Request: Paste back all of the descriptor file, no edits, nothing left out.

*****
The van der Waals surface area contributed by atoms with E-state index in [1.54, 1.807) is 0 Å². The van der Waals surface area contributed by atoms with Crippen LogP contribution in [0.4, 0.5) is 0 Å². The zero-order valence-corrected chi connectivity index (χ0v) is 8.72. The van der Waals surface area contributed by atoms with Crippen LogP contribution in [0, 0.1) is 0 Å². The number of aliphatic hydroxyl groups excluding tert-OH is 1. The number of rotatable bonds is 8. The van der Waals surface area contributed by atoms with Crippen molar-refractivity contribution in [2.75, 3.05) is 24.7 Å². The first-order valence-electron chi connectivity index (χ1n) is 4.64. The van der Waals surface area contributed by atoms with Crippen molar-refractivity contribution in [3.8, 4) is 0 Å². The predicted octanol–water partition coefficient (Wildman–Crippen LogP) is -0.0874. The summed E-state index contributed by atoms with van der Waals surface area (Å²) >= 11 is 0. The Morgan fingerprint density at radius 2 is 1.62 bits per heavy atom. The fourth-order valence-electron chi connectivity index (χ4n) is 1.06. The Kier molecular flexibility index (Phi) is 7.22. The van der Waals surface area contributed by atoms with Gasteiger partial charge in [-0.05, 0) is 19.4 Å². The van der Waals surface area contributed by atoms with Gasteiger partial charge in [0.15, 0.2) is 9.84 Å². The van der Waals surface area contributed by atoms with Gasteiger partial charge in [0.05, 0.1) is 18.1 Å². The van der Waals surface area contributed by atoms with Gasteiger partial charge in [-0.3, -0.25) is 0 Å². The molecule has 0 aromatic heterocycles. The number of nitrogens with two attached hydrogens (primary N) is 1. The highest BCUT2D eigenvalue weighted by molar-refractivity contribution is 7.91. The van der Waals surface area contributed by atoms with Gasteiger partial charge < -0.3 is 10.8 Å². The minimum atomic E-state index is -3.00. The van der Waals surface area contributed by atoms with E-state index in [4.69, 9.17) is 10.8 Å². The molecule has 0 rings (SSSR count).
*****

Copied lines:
The van der Waals surface area contributed by atoms with E-state index in [1.54, 1.807) is 0 Å². The van der Waals surface area contributed by atoms with Crippen LogP contribution in [0.4, 0.5) is 0 Å². The zero-order valence-corrected chi connectivity index (χ0v) is 8.72. The van der Waals surface area contributed by atoms with Crippen LogP contribution in [0, 0.1) is 0 Å². The number of aliphatic hydroxyl groups excluding tert-OH is 1. The number of rotatable bonds is 8. The van der Waals surface area contributed by atoms with Crippen molar-refractivity contribution in [2.75, 3.05) is 24.7 Å². The first-order valence-electron chi connectivity index (χ1n) is 4.64. The van der Waals surface area contributed by atoms with Crippen molar-refractivity contribution in [3.8, 4) is 0 Å². The predicted octanol–water partition coefficient (Wildman–Crippen LogP) is -0.0874. The summed E-state index contributed by atoms with van der Waals surface area (Å²) >= 11 is 0. The Morgan fingerprint density at radius 2 is 1.62 bits per heavy atom. The fourth-order valence-electron chi connectivity index (χ4n) is 1.06. The Kier molecular flexibility index (Phi) is 7.22. The van der Waals surface area contributed by atoms with Gasteiger partial charge in [-0.05, 0) is 19.4 Å². The van der Waals surface area contributed by atoms with Gasteiger partial charge in [0.15, 0.2) is 9.84 Å². The van der Waals surface area contributed by atoms with Gasteiger partial charge in [0.05, 0.1) is 18.1 Å². The van der Waals surface area contributed by atoms with Gasteiger partial charge in [-0.3, -0.25) is 0 Å². The molecule has 0 aromatic heterocycles. The number of nitrogens with two attached hydrogens (primary N) is 1. The highest BCUT2D eigenvalue weighted by molar-refractivity contribution is 7.91. The van der Waals surface area contributed by atoms with Gasteiger partial charge < -0.3 is 10.8 Å². The minimum atomic E-state index is -3.00. The van der Waals surface area contributed by atoms with E-state index in [4.69, 9.17) is 10.8 Å². The molecule has 0 rings (SSSR count).